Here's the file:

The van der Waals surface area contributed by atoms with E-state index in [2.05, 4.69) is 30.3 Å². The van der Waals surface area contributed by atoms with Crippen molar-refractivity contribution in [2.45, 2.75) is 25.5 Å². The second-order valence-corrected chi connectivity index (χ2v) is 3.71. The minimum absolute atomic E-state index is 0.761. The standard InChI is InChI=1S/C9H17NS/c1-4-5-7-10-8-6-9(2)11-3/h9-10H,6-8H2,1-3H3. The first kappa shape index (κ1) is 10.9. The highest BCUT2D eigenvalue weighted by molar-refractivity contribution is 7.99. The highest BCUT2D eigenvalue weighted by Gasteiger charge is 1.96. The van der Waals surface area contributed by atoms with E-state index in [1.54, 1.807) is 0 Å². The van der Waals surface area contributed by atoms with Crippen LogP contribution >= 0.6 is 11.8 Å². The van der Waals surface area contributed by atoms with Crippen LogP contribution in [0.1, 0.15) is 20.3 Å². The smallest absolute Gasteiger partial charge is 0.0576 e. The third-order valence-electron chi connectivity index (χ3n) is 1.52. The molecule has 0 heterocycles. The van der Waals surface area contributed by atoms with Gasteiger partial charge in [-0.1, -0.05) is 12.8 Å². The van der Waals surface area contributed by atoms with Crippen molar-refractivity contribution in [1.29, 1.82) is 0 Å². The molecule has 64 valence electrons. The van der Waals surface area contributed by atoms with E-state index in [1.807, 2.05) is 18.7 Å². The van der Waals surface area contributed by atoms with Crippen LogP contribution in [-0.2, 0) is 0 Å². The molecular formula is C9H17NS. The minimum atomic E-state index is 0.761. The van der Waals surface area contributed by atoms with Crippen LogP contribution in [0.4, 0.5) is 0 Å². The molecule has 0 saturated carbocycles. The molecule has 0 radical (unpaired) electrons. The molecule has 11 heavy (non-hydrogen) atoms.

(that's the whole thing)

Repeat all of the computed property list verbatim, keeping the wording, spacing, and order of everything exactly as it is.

The van der Waals surface area contributed by atoms with E-state index in [2.05, 4.69) is 30.3 Å². The van der Waals surface area contributed by atoms with Crippen molar-refractivity contribution in [2.45, 2.75) is 25.5 Å². The second-order valence-corrected chi connectivity index (χ2v) is 3.71. The minimum absolute atomic E-state index is 0.761. The standard InChI is InChI=1S/C9H17NS/c1-4-5-7-10-8-6-9(2)11-3/h9-10H,6-8H2,1-3H3. The first kappa shape index (κ1) is 10.9. The highest BCUT2D eigenvalue weighted by molar-refractivity contribution is 7.99. The highest BCUT2D eigenvalue weighted by Gasteiger charge is 1.96. The van der Waals surface area contributed by atoms with E-state index in [1.54, 1.807) is 0 Å². The van der Waals surface area contributed by atoms with Crippen LogP contribution >= 0.6 is 11.8 Å². The van der Waals surface area contributed by atoms with Crippen LogP contribution in [0.1, 0.15) is 20.3 Å². The smallest absolute Gasteiger partial charge is 0.0576 e. The third-order valence-electron chi connectivity index (χ3n) is 1.52. The molecule has 0 heterocycles. The van der Waals surface area contributed by atoms with Gasteiger partial charge in [-0.1, -0.05) is 12.8 Å². The van der Waals surface area contributed by atoms with Crippen molar-refractivity contribution in [1.29, 1.82) is 0 Å². The molecule has 64 valence electrons. The van der Waals surface area contributed by atoms with E-state index in [1.807, 2.05) is 18.7 Å². The van der Waals surface area contributed by atoms with Crippen LogP contribution in [-0.2, 0) is 0 Å². The molecular formula is C9H17NS. The minimum atomic E-state index is 0.761. The van der Waals surface area contributed by atoms with Crippen LogP contribution in [0.4, 0.5) is 0 Å². The molecule has 0 saturated carbocycles. The molecule has 0 radical (unpaired) electrons. The molecule has 11 heavy (non-hydrogen) atoms.